I did try Karls' dental floss method but the floss I used may have been too flimsy as it kept breaking. Maybe you need heavy duty dental tape...

In any event, opening a spice should not be a big deal - especially if you have read the above posts. Good luck.

Jeff


#8

i'd like to say that the credit for this technique goes to Tony Duell, who demonstrated this to me. i just made some pictures to help others.

glad that it has helped!

also,

i'd agree with the warning of never scraping the circuit board. in my case, i lightly scraped the back of the spring switch contact that had picked up a crust of corrosion of the years. the spring is all metal.


Edited: 25 June 2007, 4:50 a.m.

#9

Thanks to all who responded! I did manage to get the case apart with no apparent damage and cleaned up everything inside, then reassembled. Unfortunately the problem did not get solved.

With a new battery pack installed, if I switch the calculator from 'Off' to 'On' there is no response. However, when I slide the switch back to 'Off' at about the mid-point between 'Off' and 'On' one of the LED segments in the upper left hand corner of the LED window glows faintly then fades out. This is the same behavior the calculator exhibited before I opened it up. I suspect corrosion got to the ribbon connector between the battery connectors and the circuit board but the traces still look good.

Anyone have any ideas?

#10

You wrote:

Quote:

... I just received a HP32E in great cosmetic condition. However, it suffered the dreaded 'battery pack leakage'.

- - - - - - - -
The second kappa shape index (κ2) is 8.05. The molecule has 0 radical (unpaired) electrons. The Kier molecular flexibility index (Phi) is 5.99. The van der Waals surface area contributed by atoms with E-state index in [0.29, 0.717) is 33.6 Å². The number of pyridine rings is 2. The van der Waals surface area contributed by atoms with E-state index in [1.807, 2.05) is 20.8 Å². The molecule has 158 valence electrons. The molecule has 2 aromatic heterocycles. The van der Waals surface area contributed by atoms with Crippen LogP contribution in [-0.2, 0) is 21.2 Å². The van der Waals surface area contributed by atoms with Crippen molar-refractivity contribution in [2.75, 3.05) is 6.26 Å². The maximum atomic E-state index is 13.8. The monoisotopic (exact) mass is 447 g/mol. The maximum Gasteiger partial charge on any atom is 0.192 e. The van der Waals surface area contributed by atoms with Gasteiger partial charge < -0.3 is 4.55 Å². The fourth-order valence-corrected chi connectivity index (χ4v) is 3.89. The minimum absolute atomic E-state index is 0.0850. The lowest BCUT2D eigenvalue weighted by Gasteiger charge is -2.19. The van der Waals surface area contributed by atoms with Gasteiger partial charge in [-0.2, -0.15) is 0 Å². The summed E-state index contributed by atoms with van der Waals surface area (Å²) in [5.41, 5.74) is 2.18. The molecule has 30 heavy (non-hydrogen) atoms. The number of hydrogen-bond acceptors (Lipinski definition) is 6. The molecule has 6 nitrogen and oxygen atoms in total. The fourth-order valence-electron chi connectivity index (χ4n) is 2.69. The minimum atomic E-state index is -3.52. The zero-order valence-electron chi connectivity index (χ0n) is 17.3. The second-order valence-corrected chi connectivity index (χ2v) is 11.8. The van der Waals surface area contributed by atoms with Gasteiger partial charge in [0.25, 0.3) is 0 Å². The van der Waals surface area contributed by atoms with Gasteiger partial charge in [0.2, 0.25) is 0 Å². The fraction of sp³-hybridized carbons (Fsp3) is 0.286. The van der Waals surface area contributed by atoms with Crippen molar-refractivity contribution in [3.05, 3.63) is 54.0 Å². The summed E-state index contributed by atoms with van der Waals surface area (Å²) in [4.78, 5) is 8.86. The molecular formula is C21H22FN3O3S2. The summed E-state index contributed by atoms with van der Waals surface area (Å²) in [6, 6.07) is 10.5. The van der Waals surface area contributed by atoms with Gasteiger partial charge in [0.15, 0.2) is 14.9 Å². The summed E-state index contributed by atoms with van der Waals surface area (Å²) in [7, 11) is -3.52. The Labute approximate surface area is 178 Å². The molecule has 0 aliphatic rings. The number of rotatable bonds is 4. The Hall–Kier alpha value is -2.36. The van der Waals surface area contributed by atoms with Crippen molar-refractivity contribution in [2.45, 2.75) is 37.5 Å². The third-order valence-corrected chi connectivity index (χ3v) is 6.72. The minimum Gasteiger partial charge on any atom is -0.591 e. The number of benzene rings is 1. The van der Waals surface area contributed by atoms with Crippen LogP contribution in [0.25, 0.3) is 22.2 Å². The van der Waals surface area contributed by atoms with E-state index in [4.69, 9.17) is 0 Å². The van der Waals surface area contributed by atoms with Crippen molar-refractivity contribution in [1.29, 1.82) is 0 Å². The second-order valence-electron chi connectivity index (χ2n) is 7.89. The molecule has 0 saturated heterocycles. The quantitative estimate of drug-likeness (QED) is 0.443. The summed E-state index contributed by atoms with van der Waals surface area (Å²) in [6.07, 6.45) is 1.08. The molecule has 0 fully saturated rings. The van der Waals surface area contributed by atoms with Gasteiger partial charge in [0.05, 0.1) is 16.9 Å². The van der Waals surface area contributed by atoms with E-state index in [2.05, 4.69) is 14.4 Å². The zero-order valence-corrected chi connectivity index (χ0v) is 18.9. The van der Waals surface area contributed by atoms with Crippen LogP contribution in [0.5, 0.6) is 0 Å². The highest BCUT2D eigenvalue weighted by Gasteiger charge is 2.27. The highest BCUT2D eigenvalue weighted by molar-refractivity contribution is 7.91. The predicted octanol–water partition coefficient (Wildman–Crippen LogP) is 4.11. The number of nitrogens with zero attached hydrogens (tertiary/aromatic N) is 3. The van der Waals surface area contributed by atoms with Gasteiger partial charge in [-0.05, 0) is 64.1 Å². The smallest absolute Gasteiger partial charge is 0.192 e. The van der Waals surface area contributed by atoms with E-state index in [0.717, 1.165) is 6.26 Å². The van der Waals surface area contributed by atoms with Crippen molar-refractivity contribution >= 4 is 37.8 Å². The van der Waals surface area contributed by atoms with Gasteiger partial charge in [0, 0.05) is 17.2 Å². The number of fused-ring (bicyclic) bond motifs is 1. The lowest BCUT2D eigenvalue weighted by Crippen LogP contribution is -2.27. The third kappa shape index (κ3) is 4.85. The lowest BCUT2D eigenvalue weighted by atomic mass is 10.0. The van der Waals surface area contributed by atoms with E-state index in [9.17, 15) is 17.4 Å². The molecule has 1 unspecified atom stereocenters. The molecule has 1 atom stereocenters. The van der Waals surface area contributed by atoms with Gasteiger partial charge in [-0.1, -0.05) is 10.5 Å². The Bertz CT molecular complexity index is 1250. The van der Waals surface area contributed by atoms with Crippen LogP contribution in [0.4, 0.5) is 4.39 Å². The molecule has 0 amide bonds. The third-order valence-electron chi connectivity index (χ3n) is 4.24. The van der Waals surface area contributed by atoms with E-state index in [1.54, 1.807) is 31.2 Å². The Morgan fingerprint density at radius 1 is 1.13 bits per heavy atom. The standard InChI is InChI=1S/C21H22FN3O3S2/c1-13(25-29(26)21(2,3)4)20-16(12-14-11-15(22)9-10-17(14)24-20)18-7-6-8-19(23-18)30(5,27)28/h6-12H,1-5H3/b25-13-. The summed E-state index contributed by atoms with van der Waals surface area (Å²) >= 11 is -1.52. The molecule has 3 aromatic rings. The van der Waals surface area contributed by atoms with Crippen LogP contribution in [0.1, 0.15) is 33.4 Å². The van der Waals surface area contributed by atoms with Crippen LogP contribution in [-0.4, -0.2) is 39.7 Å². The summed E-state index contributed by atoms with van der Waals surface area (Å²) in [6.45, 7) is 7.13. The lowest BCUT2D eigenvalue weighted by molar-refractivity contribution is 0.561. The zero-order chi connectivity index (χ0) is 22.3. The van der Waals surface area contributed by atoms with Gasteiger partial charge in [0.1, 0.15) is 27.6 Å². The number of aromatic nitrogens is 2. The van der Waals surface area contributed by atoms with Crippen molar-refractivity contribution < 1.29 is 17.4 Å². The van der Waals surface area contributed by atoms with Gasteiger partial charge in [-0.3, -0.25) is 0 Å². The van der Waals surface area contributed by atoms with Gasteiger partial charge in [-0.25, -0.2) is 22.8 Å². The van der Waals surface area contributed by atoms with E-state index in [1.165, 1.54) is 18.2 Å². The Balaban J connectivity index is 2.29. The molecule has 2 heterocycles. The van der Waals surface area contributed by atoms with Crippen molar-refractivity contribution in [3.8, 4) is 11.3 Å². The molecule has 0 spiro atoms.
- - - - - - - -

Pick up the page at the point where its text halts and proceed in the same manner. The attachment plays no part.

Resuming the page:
What is interesting about all of the leakage problems is that there was a time back in 1972 when designers at both HP and TI understood that there was a potential problem with circuit damage from cell leakage and did something to prevent it.

You can see it in the HP product line in the Classic family where the assembled case provides a box around the battery pack. There was some of that in the Woodstock family. Any pretense of isolating the battery pack from the circuitry went out the window with the Spice family and the HP-41.

You can also see it in the TI product line in the Datamath machines. I recently purchased a TI-2500 (1972) -- the version with the six rechargeable batteries accessible through a trap door. I didn't have my Phillips head screwdriver with me but the device ran perfectly with the Adapter/Charger. I reasoned that there must not be any circuit damage from leakage so I bought it for a dollar. When I opened the trap door I found massive cell leakage. When I opened the calculator there was no circuit damage and I could see why. The case essentially formed a bathtub to enclose the cells and isolate any leakage from the circuitry. Any pretense of isolating the battery pack from the circuitry went out the window with the TI-30, TI-1XXX's, and the TI-5X's.

If the designers of the early machines at HP and at TI understood the need to isolate the circuity from cell leakage then why did the later designers abandon the concept? Did they begin to believe the claims of the cell manufacturers for their "sealed" cells? Did they decide that since the cell manufacturers were offering to repair devices damaged by cell leakage then the user would suffer no economic damage from cell leakage? Any ideas out there?


#11

Quote:
Any pretense of isolating the battery pack from the circuitry went out the window with the Spice family and the HP-41.